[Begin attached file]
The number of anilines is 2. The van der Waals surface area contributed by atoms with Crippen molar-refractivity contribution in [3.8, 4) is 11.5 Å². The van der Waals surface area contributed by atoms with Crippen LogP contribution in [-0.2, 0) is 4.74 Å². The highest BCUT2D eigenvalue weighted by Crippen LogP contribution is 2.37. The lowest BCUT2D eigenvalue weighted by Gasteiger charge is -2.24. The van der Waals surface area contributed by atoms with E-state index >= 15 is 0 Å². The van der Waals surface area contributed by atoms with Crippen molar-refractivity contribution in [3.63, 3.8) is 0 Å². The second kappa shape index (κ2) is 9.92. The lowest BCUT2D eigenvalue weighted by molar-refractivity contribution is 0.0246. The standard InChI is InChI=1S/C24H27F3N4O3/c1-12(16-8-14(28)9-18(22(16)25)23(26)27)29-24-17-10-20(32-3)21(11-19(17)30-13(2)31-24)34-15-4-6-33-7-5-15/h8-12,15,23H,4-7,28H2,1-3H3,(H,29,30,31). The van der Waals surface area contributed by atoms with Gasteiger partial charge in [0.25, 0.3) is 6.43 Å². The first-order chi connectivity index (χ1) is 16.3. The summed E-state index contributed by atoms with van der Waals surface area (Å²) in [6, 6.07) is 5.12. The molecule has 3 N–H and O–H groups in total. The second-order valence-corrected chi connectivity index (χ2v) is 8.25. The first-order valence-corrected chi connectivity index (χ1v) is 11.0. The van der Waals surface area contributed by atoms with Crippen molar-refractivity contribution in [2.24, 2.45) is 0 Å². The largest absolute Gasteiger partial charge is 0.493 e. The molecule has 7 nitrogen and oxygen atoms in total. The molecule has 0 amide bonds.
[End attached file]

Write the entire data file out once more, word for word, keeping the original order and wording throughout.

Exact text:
The number of anilines is 2. The van der Waals surface area contributed by atoms with Crippen molar-refractivity contribution in [3.8, 4) is 11.5 Å². The van der Waals surface area contributed by atoms with Crippen LogP contribution in [-0.2, 0) is 4.74 Å². The highest BCUT2D eigenvalue weighted by Crippen LogP contribution is 2.37. The lowest BCUT2D eigenvalue weighted by Gasteiger charge is -2.24. The van der Waals surface area contributed by atoms with E-state index >= 15 is 0 Å². The van der Waals surface area contributed by atoms with Crippen molar-refractivity contribution in [3.63, 3.8) is 0 Å². The second kappa shape index (κ2) is 9.92. The lowest BCUT2D eigenvalue weighted by molar-refractivity contribution is 0.0246. The standard InChI is InChI=1S/C24H27F3N4O3/c1-12(16-8-14(28)9-18(22(16)25)23(26)27)29-24-17-10-20(32-3)21(11-19(17)30-13(2)31-24)34-15-4-6-33-7-5-15/h8-12,15,23H,4-7,28H2,1-3H3,(H,29,30,31). The van der Waals surface area contributed by atoms with Gasteiger partial charge in [0.25, 0.3) is 6.43 Å². The first-order chi connectivity index (χ1) is 16.3. The summed E-state index contributed by atoms with van der Waals surface area (Å²) in [6, 6.07) is 5.12. The molecule has 3 N–H and O–H groups in total. The second-order valence-corrected chi connectivity index (χ2v) is 8.25. The first-order valence-corrected chi connectivity index (χ1v) is 11.0. The van der Waals surface area contributed by atoms with Crippen molar-refractivity contribution in [2.24, 2.45) is 0 Å². The largest absolute Gasteiger partial charge is 0.493 e. The molecule has 7 nitrogen and oxygen atoms in total. The molecule has 0 amide bonds.